Vente d'une esclave

Description

"Sale of a Slave" (caption translation). Benoit described this particular scene because a European friend of his owned this slave. His friend lived with a young and very beautiful creole slave woman by whom he had two children and who he intended to marry. The friend had promised to free/manumit her, but he died on the very day that he was going to town to process the papers. Thus, the woman and her children were still enslaved and were sold by the will's executors. Benoit wrote how this sale was a truly sad and heartbreaking spectacle to witness. He explained how this woman brought tears to the eyes of all who knew her and who had considered her as a legitimate wife and free woman (p. 55). Pierre Jacques Benoit (1782-1854) was a Belgian artist, who visited the Dutch colony of Suriname on his own initiative for several months in 1831. He stayed in Paramaribo, but visited plantations, maroon communities and indigenous villages inland.

Source

Pierre Jacques Benoit, Voyage a Surinam. . . cent dessins pris sur nature par l'auteur (Bruxelles, 1839), plate xliii, fig. 89. Copy in the John Carter Brown Library at Brown University.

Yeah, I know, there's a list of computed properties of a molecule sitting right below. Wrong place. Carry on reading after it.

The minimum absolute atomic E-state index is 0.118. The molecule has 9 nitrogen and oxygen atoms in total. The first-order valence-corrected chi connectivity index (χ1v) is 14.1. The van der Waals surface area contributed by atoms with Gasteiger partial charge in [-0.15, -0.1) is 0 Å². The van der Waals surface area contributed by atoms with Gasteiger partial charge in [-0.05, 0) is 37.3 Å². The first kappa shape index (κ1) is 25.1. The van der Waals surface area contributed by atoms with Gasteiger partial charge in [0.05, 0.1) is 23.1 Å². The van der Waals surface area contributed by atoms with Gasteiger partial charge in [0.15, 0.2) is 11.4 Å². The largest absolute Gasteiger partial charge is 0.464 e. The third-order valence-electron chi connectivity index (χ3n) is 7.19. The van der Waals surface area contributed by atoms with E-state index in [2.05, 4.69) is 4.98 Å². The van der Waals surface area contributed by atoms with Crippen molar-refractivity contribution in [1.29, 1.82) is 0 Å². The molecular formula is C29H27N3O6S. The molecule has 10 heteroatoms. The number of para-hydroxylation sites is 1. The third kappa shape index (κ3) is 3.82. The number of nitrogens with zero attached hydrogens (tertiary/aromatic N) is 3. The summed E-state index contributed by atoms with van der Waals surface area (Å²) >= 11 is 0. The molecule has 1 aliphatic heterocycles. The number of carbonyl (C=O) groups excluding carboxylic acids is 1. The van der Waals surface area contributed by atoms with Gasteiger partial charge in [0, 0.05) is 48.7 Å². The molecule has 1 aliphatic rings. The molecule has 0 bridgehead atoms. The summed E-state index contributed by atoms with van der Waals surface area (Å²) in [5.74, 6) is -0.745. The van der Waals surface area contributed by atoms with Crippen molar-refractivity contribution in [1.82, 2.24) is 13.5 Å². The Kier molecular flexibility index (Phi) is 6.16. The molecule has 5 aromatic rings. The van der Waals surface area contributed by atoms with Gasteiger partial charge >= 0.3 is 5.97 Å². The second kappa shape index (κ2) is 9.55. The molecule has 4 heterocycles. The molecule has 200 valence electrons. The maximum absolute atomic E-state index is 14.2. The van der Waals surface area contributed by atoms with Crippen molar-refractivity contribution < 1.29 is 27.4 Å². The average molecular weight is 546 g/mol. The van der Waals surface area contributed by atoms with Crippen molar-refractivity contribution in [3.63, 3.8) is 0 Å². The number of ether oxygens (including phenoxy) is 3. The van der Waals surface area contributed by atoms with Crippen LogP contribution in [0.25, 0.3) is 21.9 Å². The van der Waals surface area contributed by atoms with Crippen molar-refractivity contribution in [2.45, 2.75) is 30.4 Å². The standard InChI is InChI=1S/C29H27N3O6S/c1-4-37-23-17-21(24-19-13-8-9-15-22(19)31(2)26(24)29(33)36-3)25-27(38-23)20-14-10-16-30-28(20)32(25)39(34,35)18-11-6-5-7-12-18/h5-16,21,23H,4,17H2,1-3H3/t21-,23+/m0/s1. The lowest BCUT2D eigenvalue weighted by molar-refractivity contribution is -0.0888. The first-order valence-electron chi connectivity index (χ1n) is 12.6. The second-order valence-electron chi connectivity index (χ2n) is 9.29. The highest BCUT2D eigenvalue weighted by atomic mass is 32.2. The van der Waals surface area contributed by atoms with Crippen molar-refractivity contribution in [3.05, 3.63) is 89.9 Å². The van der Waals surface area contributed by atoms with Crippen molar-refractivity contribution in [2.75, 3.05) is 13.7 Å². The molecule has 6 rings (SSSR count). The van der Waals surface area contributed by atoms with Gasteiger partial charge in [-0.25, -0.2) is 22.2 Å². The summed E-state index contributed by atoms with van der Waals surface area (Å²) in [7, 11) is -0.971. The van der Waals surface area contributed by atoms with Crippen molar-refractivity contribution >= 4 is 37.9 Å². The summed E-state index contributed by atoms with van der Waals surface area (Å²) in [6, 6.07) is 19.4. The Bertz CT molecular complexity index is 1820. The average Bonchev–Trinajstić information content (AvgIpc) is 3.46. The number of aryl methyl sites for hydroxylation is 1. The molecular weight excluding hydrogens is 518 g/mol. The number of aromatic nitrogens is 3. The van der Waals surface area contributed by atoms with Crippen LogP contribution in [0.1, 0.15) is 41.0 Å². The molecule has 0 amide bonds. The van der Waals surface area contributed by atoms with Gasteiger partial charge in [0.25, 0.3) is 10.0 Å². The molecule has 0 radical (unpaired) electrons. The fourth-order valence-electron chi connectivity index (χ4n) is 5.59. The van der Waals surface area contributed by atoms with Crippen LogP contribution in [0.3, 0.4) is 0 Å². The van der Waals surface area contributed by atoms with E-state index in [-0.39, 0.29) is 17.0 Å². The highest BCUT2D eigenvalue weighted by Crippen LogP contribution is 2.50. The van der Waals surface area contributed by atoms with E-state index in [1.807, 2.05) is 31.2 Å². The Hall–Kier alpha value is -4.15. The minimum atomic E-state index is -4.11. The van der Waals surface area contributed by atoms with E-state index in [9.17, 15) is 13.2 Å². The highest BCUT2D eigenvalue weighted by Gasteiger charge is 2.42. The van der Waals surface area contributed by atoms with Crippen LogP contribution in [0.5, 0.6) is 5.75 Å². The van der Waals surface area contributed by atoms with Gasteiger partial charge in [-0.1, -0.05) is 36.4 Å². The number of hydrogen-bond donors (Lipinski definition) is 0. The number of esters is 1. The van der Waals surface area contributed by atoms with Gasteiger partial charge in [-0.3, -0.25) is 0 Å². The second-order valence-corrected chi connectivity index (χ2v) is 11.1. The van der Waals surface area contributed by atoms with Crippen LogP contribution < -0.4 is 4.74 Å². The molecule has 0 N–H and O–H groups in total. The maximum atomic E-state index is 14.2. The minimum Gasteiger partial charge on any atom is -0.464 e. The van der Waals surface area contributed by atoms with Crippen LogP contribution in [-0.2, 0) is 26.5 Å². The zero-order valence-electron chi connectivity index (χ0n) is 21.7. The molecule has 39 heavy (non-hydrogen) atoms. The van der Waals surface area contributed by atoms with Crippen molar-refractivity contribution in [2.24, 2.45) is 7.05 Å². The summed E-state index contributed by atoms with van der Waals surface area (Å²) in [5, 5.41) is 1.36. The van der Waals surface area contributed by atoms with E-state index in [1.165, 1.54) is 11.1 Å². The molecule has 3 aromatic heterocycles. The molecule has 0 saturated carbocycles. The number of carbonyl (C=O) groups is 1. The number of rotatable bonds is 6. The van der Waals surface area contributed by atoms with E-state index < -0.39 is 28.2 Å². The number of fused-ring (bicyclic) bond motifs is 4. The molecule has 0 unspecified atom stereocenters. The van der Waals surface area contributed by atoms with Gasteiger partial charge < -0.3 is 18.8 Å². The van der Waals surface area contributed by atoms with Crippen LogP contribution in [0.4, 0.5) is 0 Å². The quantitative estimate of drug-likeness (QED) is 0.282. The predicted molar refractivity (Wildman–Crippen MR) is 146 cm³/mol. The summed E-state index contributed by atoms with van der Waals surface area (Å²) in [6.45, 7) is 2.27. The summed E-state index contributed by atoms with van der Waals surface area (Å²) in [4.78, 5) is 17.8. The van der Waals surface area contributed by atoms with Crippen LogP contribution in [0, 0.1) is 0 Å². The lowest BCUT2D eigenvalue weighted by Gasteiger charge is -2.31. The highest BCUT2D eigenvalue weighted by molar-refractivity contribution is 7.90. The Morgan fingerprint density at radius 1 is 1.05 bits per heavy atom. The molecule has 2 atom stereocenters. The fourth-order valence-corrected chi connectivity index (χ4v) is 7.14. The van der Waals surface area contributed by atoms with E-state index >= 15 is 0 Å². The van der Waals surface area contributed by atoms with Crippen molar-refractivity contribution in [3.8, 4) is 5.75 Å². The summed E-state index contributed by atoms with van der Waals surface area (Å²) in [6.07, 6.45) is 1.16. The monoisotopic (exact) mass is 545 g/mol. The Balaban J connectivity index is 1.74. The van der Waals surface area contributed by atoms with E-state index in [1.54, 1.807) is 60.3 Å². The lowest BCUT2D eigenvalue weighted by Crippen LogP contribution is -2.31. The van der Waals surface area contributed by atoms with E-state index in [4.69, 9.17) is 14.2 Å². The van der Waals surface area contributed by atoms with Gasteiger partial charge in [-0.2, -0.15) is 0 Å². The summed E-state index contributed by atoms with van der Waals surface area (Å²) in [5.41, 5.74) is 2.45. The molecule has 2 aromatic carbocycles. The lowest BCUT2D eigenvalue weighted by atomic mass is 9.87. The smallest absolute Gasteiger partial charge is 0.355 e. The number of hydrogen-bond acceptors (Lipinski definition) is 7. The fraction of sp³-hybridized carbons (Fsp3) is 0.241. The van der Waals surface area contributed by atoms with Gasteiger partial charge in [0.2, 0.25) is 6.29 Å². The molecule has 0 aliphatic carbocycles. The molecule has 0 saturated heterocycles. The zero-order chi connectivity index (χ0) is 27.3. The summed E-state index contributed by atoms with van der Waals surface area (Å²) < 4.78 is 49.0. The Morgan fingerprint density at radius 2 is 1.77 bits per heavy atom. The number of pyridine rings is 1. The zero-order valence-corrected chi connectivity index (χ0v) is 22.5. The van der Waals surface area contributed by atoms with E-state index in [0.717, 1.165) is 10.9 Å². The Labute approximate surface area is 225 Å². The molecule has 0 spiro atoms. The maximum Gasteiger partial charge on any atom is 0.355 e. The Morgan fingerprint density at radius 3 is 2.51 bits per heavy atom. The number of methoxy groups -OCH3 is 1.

Creator

Benoit, Pierre Jacques

Language

French

Rights

Image is in the public domain. Metadata is available under Creative Commons Attribution-NonCommercial 4.0 International.

Identifier

H016

Spatial Coverage

South America--Suriname

Citation

"Vente d'une esclave", Slavery Images: A Visual Record of the African Slave Trade and Slave Life in the Early African Diaspora, accessed April 10, 2020, http://www.slaveryimages.org/s/slaveryimages/item/1916
"Sale of a Slave" (caption translation). Benoit described this particular scene because a European friend of his owned this slave. His friend lived with a young and very beautiful creole slave woman by whom he had two children and who he intended to marry. The friend had promised to free/manumit her, but he died on the very day that he was going to town to process the papers. Thus, the woman and her children were still enslaved and were sold by the will's executors. Benoit wrote how this sale was a truly sad and heartbreaking spectacle to witness. He explained how this woman brought tears to the eyes of all who knew her and who had considered her as a legitimate wife and free woman (p. 55). Pierre Jacques Benoit (1782-1854) was a Belgian artist, who visited the Dutch colony of Suriname on his own initiative for several months in 1831. He stayed in Paramaribo, but visited plantations, maroon communities and indigenous villages inland.
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